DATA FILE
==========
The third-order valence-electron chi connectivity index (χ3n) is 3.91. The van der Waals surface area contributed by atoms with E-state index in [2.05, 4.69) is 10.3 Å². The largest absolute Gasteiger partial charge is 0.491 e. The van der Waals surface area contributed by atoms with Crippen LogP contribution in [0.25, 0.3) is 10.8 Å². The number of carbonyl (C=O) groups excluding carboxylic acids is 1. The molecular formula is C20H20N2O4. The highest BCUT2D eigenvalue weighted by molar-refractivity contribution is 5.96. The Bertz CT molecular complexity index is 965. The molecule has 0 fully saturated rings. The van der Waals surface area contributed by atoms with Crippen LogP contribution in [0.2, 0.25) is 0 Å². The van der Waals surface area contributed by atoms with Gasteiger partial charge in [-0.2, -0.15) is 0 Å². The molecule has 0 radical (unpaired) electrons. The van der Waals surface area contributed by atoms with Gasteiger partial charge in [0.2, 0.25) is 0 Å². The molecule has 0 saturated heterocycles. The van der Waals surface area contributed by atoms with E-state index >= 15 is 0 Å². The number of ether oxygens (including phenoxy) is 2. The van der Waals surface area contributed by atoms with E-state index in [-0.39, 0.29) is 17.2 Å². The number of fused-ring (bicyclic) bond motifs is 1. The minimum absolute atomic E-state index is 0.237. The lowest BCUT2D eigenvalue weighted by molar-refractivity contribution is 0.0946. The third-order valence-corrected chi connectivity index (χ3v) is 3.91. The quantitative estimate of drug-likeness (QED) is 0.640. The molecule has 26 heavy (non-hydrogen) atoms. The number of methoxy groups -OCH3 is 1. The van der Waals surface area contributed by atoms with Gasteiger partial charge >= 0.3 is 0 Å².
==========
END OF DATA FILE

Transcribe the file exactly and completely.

The third-order valence-electron chi connectivity index (χ3n) is 3.91. The van der Waals surface area contributed by atoms with E-state index in [2.05, 4.69) is 10.3 Å². The largest absolute Gasteiger partial charge is 0.491 e. The van der Waals surface area contributed by atoms with Crippen LogP contribution in [0.25, 0.3) is 10.8 Å². The number of carbonyl (C=O) groups excluding carboxylic acids is 1. The molecular formula is C20H20N2O4. The highest BCUT2D eigenvalue weighted by molar-refractivity contribution is 5.96. The Bertz CT molecular complexity index is 965. The molecule has 0 fully saturated rings. The van der Waals surface area contributed by atoms with Crippen LogP contribution in [0.2, 0.25) is 0 Å². The van der Waals surface area contributed by atoms with Gasteiger partial charge in [-0.2, -0.15) is 0 Å². The molecule has 0 radical (unpaired) electrons. The van der Waals surface area contributed by atoms with Gasteiger partial charge in [0.2, 0.25) is 0 Å². The molecule has 0 saturated heterocycles. The van der Waals surface area contributed by atoms with E-state index >= 15 is 0 Å². The number of ether oxygens (including phenoxy) is 2. The van der Waals surface area contributed by atoms with E-state index in [-0.39, 0.29) is 17.2 Å². The number of fused-ring (bicyclic) bond motifs is 1. The minimum absolute atomic E-state index is 0.237. The lowest BCUT2D eigenvalue weighted by molar-refractivity contribution is 0.0946. The third-order valence-corrected chi connectivity index (χ3v) is 3.91. The quantitative estimate of drug-likeness (QED) is 0.640. The molecule has 26 heavy (non-hydrogen) atoms. The number of methoxy groups -OCH3 is 1. The van der Waals surface area contributed by atoms with Gasteiger partial charge >= 0.3 is 0 Å².